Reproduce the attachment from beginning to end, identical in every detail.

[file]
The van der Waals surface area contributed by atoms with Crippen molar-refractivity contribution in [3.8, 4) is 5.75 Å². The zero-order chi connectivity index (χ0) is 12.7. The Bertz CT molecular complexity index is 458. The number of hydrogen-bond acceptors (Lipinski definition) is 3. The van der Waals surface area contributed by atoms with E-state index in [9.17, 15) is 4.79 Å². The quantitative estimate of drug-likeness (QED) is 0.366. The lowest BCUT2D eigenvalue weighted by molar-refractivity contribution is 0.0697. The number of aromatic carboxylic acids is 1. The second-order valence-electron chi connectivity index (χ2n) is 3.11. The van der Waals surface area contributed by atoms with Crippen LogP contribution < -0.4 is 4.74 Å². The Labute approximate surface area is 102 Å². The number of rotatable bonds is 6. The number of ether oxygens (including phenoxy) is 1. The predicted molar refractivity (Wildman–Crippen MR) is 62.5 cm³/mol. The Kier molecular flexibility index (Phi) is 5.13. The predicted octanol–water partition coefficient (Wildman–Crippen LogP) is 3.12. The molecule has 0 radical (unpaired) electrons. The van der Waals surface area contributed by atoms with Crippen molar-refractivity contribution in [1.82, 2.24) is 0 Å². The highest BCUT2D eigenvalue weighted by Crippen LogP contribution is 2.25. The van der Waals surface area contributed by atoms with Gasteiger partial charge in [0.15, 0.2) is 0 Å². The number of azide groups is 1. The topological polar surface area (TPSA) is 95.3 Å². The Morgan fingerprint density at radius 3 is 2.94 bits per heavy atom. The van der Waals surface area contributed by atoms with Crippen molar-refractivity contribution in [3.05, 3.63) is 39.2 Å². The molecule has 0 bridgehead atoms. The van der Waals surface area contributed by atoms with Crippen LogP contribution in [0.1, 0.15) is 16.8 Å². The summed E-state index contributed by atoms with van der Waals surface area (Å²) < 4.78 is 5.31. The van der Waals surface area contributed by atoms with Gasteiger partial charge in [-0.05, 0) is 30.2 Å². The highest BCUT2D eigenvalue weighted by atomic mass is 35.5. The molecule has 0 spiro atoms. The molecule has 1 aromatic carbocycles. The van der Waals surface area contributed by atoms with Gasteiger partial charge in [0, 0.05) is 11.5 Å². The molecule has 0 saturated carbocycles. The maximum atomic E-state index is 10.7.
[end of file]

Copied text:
The van der Waals surface area contributed by atoms with Crippen molar-refractivity contribution in [3.8, 4) is 5.75 Å². The zero-order chi connectivity index (χ0) is 12.7. The Bertz CT molecular complexity index is 458. The number of hydrogen-bond acceptors (Lipinski definition) is 3. The van der Waals surface area contributed by atoms with E-state index in [9.17, 15) is 4.79 Å². The quantitative estimate of drug-likeness (QED) is 0.366. The lowest BCUT2D eigenvalue weighted by molar-refractivity contribution is 0.0697. The number of aromatic carboxylic acids is 1. The second-order valence-electron chi connectivity index (χ2n) is 3.11. The van der Waals surface area contributed by atoms with Crippen LogP contribution < -0.4 is 4.74 Å². The Labute approximate surface area is 102 Å². The number of rotatable bonds is 6. The number of ether oxygens (including phenoxy) is 1. The predicted molar refractivity (Wildman–Crippen MR) is 62.5 cm³/mol. The Kier molecular flexibility index (Phi) is 5.13. The predicted octanol–water partition coefficient (Wildman–Crippen LogP) is 3.12. The molecule has 0 radical (unpaired) electrons. The van der Waals surface area contributed by atoms with Crippen molar-refractivity contribution in [1.82, 2.24) is 0 Å². The highest BCUT2D eigenvalue weighted by Crippen LogP contribution is 2.25. The van der Waals surface area contributed by atoms with Gasteiger partial charge in [0.15, 0.2) is 0 Å². The number of azide groups is 1. The topological polar surface area (TPSA) is 95.3 Å². The Morgan fingerprint density at radius 3 is 2.94 bits per heavy atom. The van der Waals surface area contributed by atoms with Crippen molar-refractivity contribution in [3.05, 3.63) is 39.2 Å². The molecule has 0 bridgehead atoms. The van der Waals surface area contributed by atoms with Crippen LogP contribution in [0.1, 0.15) is 16.8 Å². The summed E-state index contributed by atoms with van der Waals surface area (Å²) < 4.78 is 5.31. The van der Waals surface area contributed by atoms with Gasteiger partial charge in [-0.05, 0) is 30.2 Å². The highest BCUT2D eigenvalue weighted by atomic mass is 35.5. The molecule has 0 spiro atoms. The molecule has 1 aromatic carbocycles. The van der Waals surface area contributed by atoms with Gasteiger partial charge in [0, 0.05) is 11.5 Å². The molecule has 0 saturated carbocycles. The maximum atomic E-state index is 10.7.